Texas authorities have threatened to arrest international election observers, prompting a furious response from the Organization for Security and Co-operation in Europe (OSCE).
“The threat of criminal sanctions against [international] observers is unacceptable,” Janez Lenarčič, the Director of the OSCE Office for Democratic Institutions and Human Rights (ODIHR), said in a statement. “The United States, like all countries in the OSCE, has an obligation to invite ODIHR observers to observe its elections.”
Texas Attorney General Greg Abbott further fueled the controversy on Tuesday when he sent a letter to the OSCE warning the organization that its representatives “are not authorized by Texas law to enter a polling place” and that it “may be a criminal offense for OSCE’s representatives to maintain a presence within 100 feet of a polling place's entrance.”
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The letter goes on to accuse the group of having met with liberal organizations that oppose Voter ID laws. The OSCE put out an interim report last week saying that “recent state-level legislative initiatives to limit early voting and introduce stricter voter identification have become highly polarized.”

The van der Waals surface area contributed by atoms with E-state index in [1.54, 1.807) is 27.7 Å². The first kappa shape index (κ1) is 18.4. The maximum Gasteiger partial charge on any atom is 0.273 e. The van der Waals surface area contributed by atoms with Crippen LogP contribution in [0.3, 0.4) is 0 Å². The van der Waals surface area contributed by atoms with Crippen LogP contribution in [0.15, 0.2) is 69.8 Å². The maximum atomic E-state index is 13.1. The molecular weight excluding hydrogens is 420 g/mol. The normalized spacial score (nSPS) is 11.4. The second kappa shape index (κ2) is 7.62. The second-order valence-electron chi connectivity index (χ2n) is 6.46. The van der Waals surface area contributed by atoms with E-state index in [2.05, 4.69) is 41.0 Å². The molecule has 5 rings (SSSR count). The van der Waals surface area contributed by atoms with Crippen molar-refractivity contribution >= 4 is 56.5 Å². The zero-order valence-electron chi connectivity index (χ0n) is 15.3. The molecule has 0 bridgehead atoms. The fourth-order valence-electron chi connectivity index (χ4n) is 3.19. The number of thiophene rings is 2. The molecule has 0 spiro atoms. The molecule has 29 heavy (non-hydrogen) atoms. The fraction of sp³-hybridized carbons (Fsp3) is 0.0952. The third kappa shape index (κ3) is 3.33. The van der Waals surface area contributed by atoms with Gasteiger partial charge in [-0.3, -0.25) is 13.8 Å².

“The OSCE may be entitled to its opinions about Voter ID laws, but your opinion is legally irrelevant in the United States, where the Supreme Court has already determined that Voter ID laws are constitutional,” Abbott wrote. “If OSCE members want to learn more about our election processes so they can improve their own democratic systems, we welcome the opportunity to discuss the measures Texas has implemented to protect the integrity of elections. However, groups and individuals from outside the United States are not allowed to influence or interfere with the election process in Texas.”
Texas Gov. Rick Perry (R) also weighed in, tweeting “No UN monitors/inspectors will be part of any TX election process; I commend @Txsecofstate for swift action to clarify issue.”
In letters to Abbott and Secretary of State Hillary Clinton, whose State Department invited the 44 election observers, Lenarčič reiterated that the group is only there to observe the elections.
“Our observers are required to remain strictly impartial and not to intervene in the voting process in any way,” Lenarčič said in a statement. “They are in the United States to observe these elections, not to interfere in them.”
State Department spokeswoman Victoria Nuland sought to tone down the controversy during her briefing Thursday. The department is eager to avoid giving the impression that the United States is unwilling to submit to the same scrutiny it demands of others when it comes to human and civil rights.
“Since the initial issue with Texas we've received a letter, both for Secretary Clinton and one for Texas authorities, from the OSCE assuring us and Texas authorities that the OSCE observers are committed to following all U.S. laws and regulations as they do in any country where they observe elections and they will do so as well in Texas,” Nuland said. "To my knowledge [Texas] is the only state that came forward and said 'please reassure us that you're going to follow our state electoral law.' And they have now been reassured."